Wednesday, June 15, 2011

Have Your Workers Rights Ever Been Violated?

Whether You Love it or Hate it, You Must Develop an Opinion About it!

The CA Domestic Workers Bill of Rights

The California Assembly approved the Domestic Workers Bill of Rights (CDWBR). Whether you will ultimately support it, or hate it, my goal is to make you learn about it and develop an opinion about it.

The legislature of the State of California is now considering the CDWBR to give legal protection to domestic workers, including nannies. The goal is to provide recognition of domestic workers as a real workforce and to provide a set of basic protections based on the unique conditions facing domestic workers employed in the private home.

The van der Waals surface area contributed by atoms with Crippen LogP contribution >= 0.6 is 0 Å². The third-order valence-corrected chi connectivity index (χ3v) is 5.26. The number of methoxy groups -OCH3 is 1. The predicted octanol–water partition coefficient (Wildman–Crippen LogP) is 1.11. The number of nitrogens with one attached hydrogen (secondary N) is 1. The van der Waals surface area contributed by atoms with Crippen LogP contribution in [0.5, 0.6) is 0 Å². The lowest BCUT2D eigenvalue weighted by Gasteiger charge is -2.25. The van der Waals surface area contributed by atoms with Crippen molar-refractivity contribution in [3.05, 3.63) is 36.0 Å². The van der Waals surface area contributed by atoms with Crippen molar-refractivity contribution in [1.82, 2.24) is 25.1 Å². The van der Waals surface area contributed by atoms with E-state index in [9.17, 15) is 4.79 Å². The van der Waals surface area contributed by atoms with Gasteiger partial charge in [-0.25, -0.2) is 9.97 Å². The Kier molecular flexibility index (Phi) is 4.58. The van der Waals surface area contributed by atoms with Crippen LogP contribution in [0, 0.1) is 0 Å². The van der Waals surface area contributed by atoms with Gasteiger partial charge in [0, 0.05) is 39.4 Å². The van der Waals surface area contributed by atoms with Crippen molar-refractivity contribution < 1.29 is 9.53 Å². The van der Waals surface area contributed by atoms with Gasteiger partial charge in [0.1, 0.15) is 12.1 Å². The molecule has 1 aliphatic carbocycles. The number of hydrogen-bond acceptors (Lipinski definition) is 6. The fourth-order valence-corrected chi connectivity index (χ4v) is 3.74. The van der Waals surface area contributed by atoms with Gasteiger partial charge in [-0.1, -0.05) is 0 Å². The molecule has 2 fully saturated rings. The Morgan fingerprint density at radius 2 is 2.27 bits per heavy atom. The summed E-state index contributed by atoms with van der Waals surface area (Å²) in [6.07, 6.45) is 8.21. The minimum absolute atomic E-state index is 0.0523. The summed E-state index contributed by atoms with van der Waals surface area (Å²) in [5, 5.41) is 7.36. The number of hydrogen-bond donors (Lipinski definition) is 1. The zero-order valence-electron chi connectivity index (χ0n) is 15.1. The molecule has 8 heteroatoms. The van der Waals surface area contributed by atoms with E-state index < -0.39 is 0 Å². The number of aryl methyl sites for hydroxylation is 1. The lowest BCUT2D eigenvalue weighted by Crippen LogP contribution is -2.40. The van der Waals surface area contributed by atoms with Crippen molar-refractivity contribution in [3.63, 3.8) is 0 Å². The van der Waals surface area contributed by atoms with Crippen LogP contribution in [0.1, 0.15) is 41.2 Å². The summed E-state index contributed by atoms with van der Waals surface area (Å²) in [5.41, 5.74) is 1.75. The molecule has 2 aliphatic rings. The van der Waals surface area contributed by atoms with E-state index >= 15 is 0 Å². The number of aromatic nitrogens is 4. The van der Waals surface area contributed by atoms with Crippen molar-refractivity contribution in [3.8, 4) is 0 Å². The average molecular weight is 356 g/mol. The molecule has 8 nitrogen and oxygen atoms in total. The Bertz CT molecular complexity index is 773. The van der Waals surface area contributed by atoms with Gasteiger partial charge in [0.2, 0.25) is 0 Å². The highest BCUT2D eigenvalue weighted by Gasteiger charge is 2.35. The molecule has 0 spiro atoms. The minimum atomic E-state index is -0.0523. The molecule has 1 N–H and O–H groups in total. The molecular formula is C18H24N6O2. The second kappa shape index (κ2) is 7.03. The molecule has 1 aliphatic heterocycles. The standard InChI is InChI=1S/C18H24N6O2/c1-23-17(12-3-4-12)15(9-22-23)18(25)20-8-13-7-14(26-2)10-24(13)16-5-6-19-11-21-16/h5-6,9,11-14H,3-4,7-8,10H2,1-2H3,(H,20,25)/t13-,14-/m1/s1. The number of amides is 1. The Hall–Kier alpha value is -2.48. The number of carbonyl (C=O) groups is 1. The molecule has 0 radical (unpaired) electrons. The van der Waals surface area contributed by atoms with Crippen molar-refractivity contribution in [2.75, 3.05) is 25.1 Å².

Here's the general overview of the basic arguments of those who oppose the bill and those who support the bill:

Those who oppose the bill say that government regulations are expensive, burdensome, and unnecessary. Critics of the bill want the hiring and the compensation of domestic workers to remain solely between the worker (nanny) and the employer (parent) and left to the forces of the free market. For example, if a nanny or housekeeper are mistreated they should just leave the job.

Those who support the bill say that if the laws and job market continue as they have, (without domestic worker rights), the same domestic worker injustices that exist today will continue. If changes aren't made, supporters of the bill believe that in-home employees will continue to be the poorest of the working poor.